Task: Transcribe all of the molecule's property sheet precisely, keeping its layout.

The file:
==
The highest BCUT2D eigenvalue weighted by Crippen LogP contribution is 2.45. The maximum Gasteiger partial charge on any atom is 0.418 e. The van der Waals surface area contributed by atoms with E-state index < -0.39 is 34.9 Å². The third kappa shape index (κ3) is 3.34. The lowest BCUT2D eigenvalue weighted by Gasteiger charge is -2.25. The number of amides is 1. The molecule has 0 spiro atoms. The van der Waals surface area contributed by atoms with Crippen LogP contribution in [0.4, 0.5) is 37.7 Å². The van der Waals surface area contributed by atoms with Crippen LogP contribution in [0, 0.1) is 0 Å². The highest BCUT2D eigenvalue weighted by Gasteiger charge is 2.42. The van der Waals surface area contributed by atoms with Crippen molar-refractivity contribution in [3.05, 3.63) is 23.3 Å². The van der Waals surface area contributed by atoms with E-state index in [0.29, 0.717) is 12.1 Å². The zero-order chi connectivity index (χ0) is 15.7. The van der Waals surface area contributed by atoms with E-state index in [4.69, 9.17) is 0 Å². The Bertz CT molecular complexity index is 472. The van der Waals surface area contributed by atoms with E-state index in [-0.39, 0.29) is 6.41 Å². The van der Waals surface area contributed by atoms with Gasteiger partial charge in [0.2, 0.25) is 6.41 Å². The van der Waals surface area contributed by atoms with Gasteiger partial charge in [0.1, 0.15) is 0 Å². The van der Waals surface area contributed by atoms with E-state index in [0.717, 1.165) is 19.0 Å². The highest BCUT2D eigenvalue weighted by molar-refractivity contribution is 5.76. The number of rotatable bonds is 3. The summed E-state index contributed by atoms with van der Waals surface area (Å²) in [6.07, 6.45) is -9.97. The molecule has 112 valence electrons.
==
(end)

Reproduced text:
The highest BCUT2D eigenvalue weighted by Crippen LogP contribution is 2.45. The maximum Gasteiger partial charge on any atom is 0.418 e. The van der Waals surface area contributed by atoms with E-state index < -0.39 is 34.9 Å². The third kappa shape index (κ3) is 3.34. The lowest BCUT2D eigenvalue weighted by Gasteiger charge is -2.25. The number of amides is 1. The molecule has 0 spiro atoms. The van der Waals surface area contributed by atoms with Crippen LogP contribution in [0.4, 0.5) is 37.7 Å². The van der Waals surface area contributed by atoms with Crippen LogP contribution in [0, 0.1) is 0 Å². The highest BCUT2D eigenvalue weighted by Gasteiger charge is 2.42. The van der Waals surface area contributed by atoms with Crippen molar-refractivity contribution in [3.05, 3.63) is 23.3 Å². The van der Waals surface area contributed by atoms with E-state index in [0.29, 0.717) is 12.1 Å². The zero-order chi connectivity index (χ0) is 15.7. The van der Waals surface area contributed by atoms with E-state index in [4.69, 9.17) is 0 Å². The Bertz CT molecular complexity index is 472. The van der Waals surface area contributed by atoms with E-state index in [-0.39, 0.29) is 6.41 Å². The van der Waals surface area contributed by atoms with Gasteiger partial charge in [0.2, 0.25) is 6.41 Å². The van der Waals surface area contributed by atoms with Gasteiger partial charge in [0.1, 0.15) is 0 Å². The van der Waals surface area contributed by atoms with E-state index in [0.717, 1.165) is 19.0 Å². The highest BCUT2D eigenvalue weighted by molar-refractivity contribution is 5.76. The number of rotatable bonds is 3. The summed E-state index contributed by atoms with van der Waals surface area (Å²) in [6.07, 6.45) is -9.97. The molecule has 112 valence electrons.